On the agenda are many of the things Ms. Mottley has called for: using public money to leverage large-scale private investment for developing countries; increasing the access of those countries to financial support from the I.M.F.; and allowing countries to pause payments on international loans after a climate-related disasters.
The German chancellor, Olaf Scholz, and the Chinese premier, Li Qiang, will be among the attendees. So will Janet Yellen, the U.S. Treasury secretary.
“In the eight years I’ve been campaigning, there has never been anything like this — these kinds of heads of state with the political will to do a deep ıslahat of the architecture of international finance,” said Daniel Boese, a campaigner with the advocacy group Avaaz.
Just five years ago, a discussion on World Bank ıslahat would have been taboo, said Laurence Tubiana, chief executive of the European Climate Foundation and one of the architects of the 2015 Paris agreement. But since then, the economic situation facing many of the world’s developing countries has significantly worsened, she said.
“We need political leadership, and he is positioned to do that because he understands all these issues,” Ms. Tubiana said of Macron. “I hope he really looks for a legacy on that.”
The summit is drawing the heads of state or top ministers from about 80 countries, including leading world economies, and smaller, indebted countries already suffering from climate change-related effects, like Guinea-Bissau, Haiti and Saint-Vincent and the Grenadines.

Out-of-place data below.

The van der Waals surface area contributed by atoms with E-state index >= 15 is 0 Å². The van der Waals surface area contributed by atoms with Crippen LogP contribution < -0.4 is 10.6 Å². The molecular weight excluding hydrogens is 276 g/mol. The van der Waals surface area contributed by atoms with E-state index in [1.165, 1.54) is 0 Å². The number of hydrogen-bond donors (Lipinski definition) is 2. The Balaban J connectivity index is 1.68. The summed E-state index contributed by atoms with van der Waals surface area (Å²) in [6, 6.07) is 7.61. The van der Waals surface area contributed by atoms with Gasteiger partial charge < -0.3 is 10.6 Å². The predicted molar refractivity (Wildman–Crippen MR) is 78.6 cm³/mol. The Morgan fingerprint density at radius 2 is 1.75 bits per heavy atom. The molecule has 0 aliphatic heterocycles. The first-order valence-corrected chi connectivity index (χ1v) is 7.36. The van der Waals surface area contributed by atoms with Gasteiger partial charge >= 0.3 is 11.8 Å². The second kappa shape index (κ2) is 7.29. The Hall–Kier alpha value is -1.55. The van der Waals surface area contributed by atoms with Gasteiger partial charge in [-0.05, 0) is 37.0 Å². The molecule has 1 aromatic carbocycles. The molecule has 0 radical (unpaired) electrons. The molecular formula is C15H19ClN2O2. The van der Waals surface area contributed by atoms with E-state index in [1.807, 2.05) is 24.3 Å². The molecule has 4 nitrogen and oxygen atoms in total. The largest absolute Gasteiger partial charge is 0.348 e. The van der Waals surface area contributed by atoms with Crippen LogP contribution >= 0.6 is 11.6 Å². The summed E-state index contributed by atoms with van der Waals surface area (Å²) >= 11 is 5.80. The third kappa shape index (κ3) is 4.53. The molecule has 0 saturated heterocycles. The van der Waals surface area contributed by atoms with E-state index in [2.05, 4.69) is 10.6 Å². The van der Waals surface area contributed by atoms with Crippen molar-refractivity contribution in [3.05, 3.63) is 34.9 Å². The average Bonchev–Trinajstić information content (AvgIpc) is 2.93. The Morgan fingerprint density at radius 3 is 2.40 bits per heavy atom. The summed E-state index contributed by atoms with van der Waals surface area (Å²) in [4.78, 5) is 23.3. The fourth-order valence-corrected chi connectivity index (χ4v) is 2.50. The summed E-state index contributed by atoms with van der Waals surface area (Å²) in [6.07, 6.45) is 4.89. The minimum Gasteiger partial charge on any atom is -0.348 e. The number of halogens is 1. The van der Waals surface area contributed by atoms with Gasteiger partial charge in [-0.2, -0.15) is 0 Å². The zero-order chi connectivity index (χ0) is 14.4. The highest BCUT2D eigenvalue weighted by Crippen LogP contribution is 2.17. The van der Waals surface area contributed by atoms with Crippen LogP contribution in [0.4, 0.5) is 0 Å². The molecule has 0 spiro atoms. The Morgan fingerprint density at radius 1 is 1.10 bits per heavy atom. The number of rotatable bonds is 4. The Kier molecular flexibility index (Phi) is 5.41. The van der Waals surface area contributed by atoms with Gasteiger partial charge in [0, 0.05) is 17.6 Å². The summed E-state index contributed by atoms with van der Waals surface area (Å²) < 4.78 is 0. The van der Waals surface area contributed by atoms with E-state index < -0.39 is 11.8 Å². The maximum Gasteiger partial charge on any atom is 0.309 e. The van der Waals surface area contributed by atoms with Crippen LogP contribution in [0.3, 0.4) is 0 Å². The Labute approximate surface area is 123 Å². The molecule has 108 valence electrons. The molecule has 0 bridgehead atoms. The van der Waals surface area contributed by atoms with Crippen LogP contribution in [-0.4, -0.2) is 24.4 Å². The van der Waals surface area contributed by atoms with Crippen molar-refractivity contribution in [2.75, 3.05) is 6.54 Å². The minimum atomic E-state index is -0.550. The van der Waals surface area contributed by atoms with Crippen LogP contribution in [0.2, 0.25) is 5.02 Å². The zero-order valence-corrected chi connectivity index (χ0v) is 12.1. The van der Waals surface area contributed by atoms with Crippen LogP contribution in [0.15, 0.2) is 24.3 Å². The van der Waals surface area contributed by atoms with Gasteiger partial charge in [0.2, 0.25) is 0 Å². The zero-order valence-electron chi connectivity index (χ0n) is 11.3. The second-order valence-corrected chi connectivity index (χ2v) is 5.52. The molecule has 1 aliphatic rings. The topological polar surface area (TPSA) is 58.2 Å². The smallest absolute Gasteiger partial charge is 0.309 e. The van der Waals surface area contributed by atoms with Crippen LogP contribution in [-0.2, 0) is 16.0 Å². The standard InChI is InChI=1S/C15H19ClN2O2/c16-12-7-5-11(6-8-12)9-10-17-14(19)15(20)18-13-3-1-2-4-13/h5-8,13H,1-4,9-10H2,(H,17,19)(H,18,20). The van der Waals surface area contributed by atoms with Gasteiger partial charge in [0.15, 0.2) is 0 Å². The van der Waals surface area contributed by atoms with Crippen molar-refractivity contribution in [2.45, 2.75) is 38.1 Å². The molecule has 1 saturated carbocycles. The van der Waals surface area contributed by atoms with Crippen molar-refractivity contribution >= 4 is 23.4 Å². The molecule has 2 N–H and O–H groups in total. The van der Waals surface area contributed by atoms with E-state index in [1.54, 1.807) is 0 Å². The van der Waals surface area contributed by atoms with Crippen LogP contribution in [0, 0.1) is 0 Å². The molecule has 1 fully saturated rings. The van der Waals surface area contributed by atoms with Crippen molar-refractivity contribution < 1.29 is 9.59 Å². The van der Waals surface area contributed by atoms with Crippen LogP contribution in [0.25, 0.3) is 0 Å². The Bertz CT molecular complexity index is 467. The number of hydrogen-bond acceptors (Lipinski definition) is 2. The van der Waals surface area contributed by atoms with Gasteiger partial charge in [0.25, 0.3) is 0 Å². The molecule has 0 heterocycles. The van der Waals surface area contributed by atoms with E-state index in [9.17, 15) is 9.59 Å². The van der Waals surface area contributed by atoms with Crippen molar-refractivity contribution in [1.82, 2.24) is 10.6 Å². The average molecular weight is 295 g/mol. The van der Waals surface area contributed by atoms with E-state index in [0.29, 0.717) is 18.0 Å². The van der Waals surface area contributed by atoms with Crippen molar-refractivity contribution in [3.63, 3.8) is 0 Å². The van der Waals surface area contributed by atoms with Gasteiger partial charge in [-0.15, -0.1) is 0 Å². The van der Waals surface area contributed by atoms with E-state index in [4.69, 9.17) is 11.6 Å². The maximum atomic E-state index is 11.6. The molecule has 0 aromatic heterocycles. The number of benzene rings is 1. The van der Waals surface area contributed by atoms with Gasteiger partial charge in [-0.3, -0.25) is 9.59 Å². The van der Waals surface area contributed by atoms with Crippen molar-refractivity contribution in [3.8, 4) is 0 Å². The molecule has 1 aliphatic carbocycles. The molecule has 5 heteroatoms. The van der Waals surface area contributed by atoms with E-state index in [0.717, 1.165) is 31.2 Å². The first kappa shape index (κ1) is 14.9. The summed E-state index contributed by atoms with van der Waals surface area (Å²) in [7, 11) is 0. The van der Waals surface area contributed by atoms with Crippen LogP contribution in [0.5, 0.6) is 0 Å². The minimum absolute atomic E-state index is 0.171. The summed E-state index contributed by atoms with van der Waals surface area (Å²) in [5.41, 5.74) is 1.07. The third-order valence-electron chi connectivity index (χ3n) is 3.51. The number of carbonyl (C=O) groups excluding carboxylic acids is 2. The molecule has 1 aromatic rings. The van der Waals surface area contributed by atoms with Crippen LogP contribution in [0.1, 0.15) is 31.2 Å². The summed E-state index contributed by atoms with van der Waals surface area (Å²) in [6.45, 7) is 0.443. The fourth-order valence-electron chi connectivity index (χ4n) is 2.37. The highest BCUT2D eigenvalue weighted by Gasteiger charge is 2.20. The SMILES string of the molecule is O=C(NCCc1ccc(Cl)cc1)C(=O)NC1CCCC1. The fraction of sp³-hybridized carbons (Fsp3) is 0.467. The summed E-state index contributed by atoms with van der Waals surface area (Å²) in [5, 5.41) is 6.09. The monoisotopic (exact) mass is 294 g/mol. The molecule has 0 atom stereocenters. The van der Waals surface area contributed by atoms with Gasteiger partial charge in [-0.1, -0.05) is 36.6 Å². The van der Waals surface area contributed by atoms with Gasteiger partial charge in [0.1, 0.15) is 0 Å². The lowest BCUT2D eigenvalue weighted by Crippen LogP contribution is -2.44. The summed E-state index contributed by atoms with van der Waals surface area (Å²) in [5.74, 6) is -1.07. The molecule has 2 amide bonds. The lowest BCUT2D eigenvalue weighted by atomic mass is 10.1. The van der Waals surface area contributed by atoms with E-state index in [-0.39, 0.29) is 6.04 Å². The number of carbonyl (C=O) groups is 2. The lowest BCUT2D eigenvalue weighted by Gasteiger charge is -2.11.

Last week, Mr. Macron’s team put outreminders that the event is not geared to concrete announcements but to ease the path to agreements at later gatherings, notably the World Bank and I.M.F. annual meetings, the G20 summit, the next United Nations Climate Change Conference and the general meeting for the International Maritime Organization, which is under pressure to tax emissions from the shipping industry.
“If that gets a lot of support here, and then actually gets agreed to at the I.M.O. summit in July, that’s huge,” said Mr. Boese. “Three years ago, we would have celebrated at a climate conference for an outcome like that.”
Many of the activists pouring into the city say they are happy to see more seats at the table for leaders from the küresel south, and President Macron use his powerful office to amplify the proposal of a woman of color from a small island country — Ms. Mottley. But they are lobbying for more contentious issues to be put onto the agenda, particularly a tax on the fossil fuel industry, as well as on the super-rich who lead jet set lives.
“Climate finance is great, but if we don’t stop the fossil fuel industry, then it’s just a Band-Aid solution,” said Mitzi Jonelle Tan, a climate justice campaigner from the Philippines, a country regularly pounded by typhoons. “I grew up being afraid of drowning in my own bedroom.”
Patience Nabukalu came from Uganda, where the French oil company TotalEnergies is funding oil wells and the 870-mile East African Crude Oil Pipeline. The project has been deemed a “carbon bomb” by its opponents and a potential threat to the drinking water of 40 million people living around the basin of Lake Victoria. The Macron government has quietly supported the project.
“Let him prove us wrong for thinking these are just empty promises, but show they are true by stepping up and calling for this project to be stopped,” said Ms. Nabukalu, 25. “There will be no finance ıslahat when you are still financing fossil fuel projects.”
Aurelien Breeden and Juliette Gueron-Gabrielle contributed reporting from Paris.
The New York Times